Sitting before the cook stove in winter, fifty below according to the thermometer outside the kitchen window and only a wooden shell between us and a northern Alberta January. Outside, the wind might howl, the snow might drift up to the windowsills, but I was warm and safe in what the Danish call my hygge place. I wonder now if my parents were frantic with worry, three small children, one a babe in arms. If so, I felt none of it, wrapped in a blanket, flooded by a sense of well-being because hair washing day was over and would not happen again in what to me was a foreseeable future. Granny was there, too, with home made bread clipped into a wire toaster held over the stove until one side started burning and, so, for me the sense of familiar coziness will forever include the smell of burning toast.
In Danish, hygge (hoo-guh) is a word for a mood of comfortable contentment. The noun refers to something pleasant and familiar, a psychological condition no doubt brought on by a physical state. It is speculated that hygge might originate from the word hug, which comes from the 1560s word hugge, which means “to embrace.” The word hugge is of unknown origin but is associated with an old Norse term, hygga, which means “to comfort”, which comes from the word hugr meaning “mood”. The word first appears in Danish writing in the 19th Century and has evolved into a cultural trend, appearing in home decorating articles (candles are a big part of it) and wellness references such as, “Hygge — a soothing balm for the traumas of 2016.” Notedly, hygge was one of “Top 10 Collins Word of the Year 2016.”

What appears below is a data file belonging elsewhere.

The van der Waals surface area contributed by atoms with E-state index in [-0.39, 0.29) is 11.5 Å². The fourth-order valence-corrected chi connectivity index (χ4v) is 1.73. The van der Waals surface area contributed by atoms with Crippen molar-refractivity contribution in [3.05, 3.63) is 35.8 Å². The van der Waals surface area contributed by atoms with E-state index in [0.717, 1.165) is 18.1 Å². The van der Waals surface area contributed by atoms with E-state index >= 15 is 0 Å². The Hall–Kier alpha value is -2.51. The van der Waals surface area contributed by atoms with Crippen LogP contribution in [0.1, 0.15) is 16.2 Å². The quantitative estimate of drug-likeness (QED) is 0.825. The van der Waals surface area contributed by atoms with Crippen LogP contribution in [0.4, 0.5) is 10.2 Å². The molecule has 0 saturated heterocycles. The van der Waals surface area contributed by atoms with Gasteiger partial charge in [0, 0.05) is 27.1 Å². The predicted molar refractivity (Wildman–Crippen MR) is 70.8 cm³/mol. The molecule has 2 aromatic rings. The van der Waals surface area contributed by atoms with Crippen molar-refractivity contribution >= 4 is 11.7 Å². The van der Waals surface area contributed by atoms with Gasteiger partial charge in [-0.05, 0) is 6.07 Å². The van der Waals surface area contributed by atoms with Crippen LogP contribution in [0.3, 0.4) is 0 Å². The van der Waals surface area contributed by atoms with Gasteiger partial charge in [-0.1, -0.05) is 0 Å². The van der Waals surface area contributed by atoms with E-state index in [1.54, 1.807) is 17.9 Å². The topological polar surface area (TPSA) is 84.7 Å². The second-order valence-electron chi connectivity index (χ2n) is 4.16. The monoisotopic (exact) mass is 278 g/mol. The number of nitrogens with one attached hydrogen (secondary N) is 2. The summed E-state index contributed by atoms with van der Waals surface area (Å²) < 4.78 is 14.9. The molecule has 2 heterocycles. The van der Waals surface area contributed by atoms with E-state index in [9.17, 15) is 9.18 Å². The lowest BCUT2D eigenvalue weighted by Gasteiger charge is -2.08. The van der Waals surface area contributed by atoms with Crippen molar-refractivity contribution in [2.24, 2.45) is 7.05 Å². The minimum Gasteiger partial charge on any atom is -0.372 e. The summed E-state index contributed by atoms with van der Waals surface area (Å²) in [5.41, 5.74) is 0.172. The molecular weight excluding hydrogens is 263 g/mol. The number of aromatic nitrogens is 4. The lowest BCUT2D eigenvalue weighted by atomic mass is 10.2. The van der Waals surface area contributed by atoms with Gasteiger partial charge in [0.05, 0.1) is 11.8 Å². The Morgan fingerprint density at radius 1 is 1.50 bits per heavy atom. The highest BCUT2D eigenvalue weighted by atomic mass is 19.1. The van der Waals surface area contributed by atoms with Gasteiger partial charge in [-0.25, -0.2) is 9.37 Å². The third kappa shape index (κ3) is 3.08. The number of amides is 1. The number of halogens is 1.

I encountered the word in a recent writing workshop coordinated by the great Danish poet, Vivian Hansen, where, after some discussion of the term, we were invited to write about what we perceived to be our perfect hygge place, either in reality or fantasy.
Going around the circle, sharing our writing, some with childhood anecdotes or images, some with expressions along the tea and comfort idea, it occurred to me that many writers write from a hygge place, from a place of comfort and acceptance that goes back to childhood, the wellspring of the creative impulse. One workshop member, however, suggested that one person’s place of comfort might might be another’s place of discomfort or distress. This made me wonder. Perhaps we can not have a hygge place unless there also exists a non-hygge place.
My hygge place was cozy and safe because of the threat outside the walls of the house. In other words, I need the outside threat of cold and dark, the enemy at the gates, to supply me with the hygge feeling of being warm and safe inside the enclosure. How Canadian! living in the dark as we do for half of the year. Maybe the people who come through successfully are able to embrace the dark rather than trying to fight it. Maybe some people find the dark to be their safe, cozy place or, at any rate, the place of the childhood spring of creativity.
Maybe some writers start from this place and work their way into a feeling of well-being,
In sharing our writing during this workshop, whether we start from a place of comfort or discomfort, all of us, in contemplating our hygge place, were encouraged to turn inward and explore our inner selves. It was this turning inward that inspired us into creative expression. Whatever the place, it seems we write to get out of it, to rid ourselves of it. For me, the cold is always waiting outside the brown shack, and if I don’t write something the cold will enter. All will be frozen, still, and silent.